During the Holidays, in the spirit of generosity, I will give money to people who I know need help. I recently did this for someone, but now I regret it, because they have started showing up everywhere wanting more. I don’t want to say I’m being stalked, but this person has now made posts on my FaceBook page and even showed up at my work. I’ve tried to point this person toward the social service agencies in our community but that message is not getting across. What do I do and how do I not let this one person kill my spirit for giving? Sadly, I’ve heard of this before. You want to help someone out, not create a nuisance for yourself. I’m guessing you know that if this does become a “stalking” issue, or you start to fear for either your personal safety or that of your family, you should contact the police? Where FaceBook is concerned, I’m guessing you know to change your privacy settings, unfriend, block or report this person? The bigger questions may be how to exercise more discernment over who you give money to, and how to not kill your amazing spirit for giving? I like how you have already tried to point this person in the direction of your community agencies. While it feels less personal to donate to the local soup kitchen or homeless shelter it does allow for that distance that may be necessary for your safety. People in need vary from the hard working family whose child suffered an illness or accident and need money to cover expenses not covered by their medical insurance, to the homeless and chronically mentally ill who roam the city streets. Understandably, you will be more at risk for general creepiness, if not stalking, if you

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Joan Jerkovich “Your” Life Coach~ No Money for Rent or Food?

Joan Jerkovich “Your” Life Coach~ No Money for Rent or Food?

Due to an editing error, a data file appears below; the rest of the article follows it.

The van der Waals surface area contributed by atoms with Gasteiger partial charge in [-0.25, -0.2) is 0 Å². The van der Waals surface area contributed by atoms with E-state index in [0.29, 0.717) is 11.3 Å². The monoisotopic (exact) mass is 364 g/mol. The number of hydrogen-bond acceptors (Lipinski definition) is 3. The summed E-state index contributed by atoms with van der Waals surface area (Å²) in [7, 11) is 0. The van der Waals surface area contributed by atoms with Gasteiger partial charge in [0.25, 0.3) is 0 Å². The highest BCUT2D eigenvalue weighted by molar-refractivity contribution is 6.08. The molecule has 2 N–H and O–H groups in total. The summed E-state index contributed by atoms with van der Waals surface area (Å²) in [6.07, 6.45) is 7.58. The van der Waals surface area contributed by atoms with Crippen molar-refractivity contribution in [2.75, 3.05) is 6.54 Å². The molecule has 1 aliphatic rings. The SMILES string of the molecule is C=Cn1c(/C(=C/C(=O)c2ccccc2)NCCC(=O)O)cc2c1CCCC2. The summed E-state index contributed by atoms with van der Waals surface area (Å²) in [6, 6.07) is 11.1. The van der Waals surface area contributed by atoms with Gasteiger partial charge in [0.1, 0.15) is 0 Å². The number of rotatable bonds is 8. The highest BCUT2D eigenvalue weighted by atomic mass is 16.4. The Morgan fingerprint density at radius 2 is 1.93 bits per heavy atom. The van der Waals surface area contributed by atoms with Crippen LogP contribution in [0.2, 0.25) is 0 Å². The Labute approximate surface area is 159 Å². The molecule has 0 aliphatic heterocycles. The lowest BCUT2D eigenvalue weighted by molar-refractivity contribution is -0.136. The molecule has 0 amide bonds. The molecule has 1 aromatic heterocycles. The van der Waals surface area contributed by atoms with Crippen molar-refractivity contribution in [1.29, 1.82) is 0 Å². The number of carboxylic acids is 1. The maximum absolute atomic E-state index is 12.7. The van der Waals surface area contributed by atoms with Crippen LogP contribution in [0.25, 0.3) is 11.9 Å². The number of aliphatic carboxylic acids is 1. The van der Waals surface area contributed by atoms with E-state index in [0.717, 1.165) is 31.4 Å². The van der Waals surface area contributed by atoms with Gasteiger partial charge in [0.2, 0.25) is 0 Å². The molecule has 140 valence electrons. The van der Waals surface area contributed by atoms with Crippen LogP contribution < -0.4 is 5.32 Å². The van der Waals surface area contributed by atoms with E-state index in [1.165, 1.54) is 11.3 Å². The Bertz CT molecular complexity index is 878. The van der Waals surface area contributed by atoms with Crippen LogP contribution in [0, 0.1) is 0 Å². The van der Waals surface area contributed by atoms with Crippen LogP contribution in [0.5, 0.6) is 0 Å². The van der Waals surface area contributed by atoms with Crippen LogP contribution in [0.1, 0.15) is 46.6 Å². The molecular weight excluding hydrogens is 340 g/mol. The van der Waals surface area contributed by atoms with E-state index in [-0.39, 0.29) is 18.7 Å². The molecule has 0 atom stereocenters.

I’m having serious financial problems and am having to choose between paying rent and buying groceries. Due to a strange financial situation, I am not eligible for government assistance. What are some ways I can get help? I wish I knew more about your situation from your question, nevertheless, my heart goes out to you, and sadly, I hear of financial difficulties far too often from my callers.  The heartbreaking situations are those people who can’t work due to their health or a disability.  That said, I’m a strong believer in people making their own way in life instead of relying on others, society or the government to take care of them.  It’s called being a responsible citizen. When your budget is so limited you need to approach this from two directions.  Money In versus Money Out.  Budgets, simply said, are balancing the money that comes in with the money that goes out.  Write down every cent you spend and what you spend it on.  Once you’ve done this for several weeks, take a close look at where you might cut back your expenses.  Here’s where you might need to make some hard, and heartbreaking, choices.  Are you feeding a pet where you can barely feed yourself?  Are you supporting an addiction to cigarettes, alcohol or fast food delivery?  Do you need to take in a roommate to share the rent?  Leave no stone unturned in looking at where you might cut expenses. You need more money to live on, that is a fact.  Have you explored all options for getting the government assistance you need?  Call your local SRS or search the Internet for options you may not have fully explored.  Do you have an affiliation with a church community that can temporarily help you out? Have you looked